State v. Young

Decision Date18 June 1980
Docket NumberNos. 79-728 and 79-1124,s. 79-728 and 79-1124
Citation406 N.E.2d 499,62 Ohio St.2d 370,16 O.O.3d 416
Parties, 16 O.O.3d 416 The STATE of Ohio, Appellant, v. YOUNG, Appellee. The STATE of Ohio, Appellant, v. FORBES et al., Appellees.
CourtOhio Supreme Court

Syllabus by the Court

R.C. 2923.04 fails to establish ascertainable standards of guilt and is, therefore, void for vagueness under the Due Process Clause of the Fourteenth Amendment to the United States Constitution.

Two cases have been consolidated herein. In the one cause (case No. 79-728), defendant-appellee, Carolyn N. Young, was indicted with 23 other individuals for violating R.C. 2923.04, this state's organized crime statute. Following her indictment, appellee moved to dismiss the charge on the basis that R.C. 2923.04 was unconstitutional. The motion was denied by the Court of Common Pleas of Hamilton County. Appellee then entered a plea of no contest to the charge of engaging in organized crime. She was found guilty. The Court of Appeals for Hamilton County held R.C. 2923.04(A)(1), (2), (3) and (5) to be unconstitutional and reversed the conviction and discharged appellee.

In the second cause (case No. 79-1124), defendant-appellees, George L. Forbes Ceasar Moss, James H. Boyd, Carlton Rush, Curtis J. Watkins, Carl Bayer, David E. Cohen, Raymond Bona, Eugene L. Hazen, Thomas Layer, Ernie Mills, and Virgil Shively, were indicted for engaging in organized crime in violation of R.C. 2923.04(A)(1), (2), (3) and/or (5). Upon appellees' motion, and pursuant to a hearing, the Court of Common Pleas of Cuyahoga County declared the statute unconstitutional and dismissed the indictments against appellees. Upon appeal, this determination was affirmed by the Court of Appeals for Cuyahoga County.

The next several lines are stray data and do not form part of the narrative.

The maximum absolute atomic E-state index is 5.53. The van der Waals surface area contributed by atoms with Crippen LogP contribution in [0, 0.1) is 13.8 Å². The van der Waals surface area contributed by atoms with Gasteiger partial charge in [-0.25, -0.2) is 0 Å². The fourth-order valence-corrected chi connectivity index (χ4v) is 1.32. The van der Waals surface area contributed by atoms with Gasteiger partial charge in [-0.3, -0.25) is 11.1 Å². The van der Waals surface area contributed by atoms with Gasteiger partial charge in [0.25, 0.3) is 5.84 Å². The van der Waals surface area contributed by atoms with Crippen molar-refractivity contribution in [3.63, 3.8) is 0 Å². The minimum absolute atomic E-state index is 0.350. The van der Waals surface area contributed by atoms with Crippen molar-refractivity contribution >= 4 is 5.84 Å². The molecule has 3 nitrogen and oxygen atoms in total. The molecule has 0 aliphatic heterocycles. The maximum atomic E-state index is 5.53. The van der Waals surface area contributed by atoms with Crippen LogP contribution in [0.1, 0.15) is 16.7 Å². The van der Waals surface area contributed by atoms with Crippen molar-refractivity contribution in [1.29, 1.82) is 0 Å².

The judgments of these two appellate courts were found to be in conflict with the unreported decisions of the Court of Appeals for Summit County in State v. Byars (December 21, 1977, No. 8543) and the Court of Appeals for Fairfield County in State v. Houlihan (November 1, 1978, No. 11 CA 78), and the records of these causes were certified to this court for review and final determination.

Subsequent to certification of both cases, the state of Ohio (hereinafter appellant) moved this court for an order consolidating the two cases, and, on September 12, 1979, the motion was allowed.

Simon L. Leis, Jr., Pros. Atty., Leonard Kirschner, Thomas P. Longano and F. David Albanese, Cincinnati, for appellant in case No. 79-728.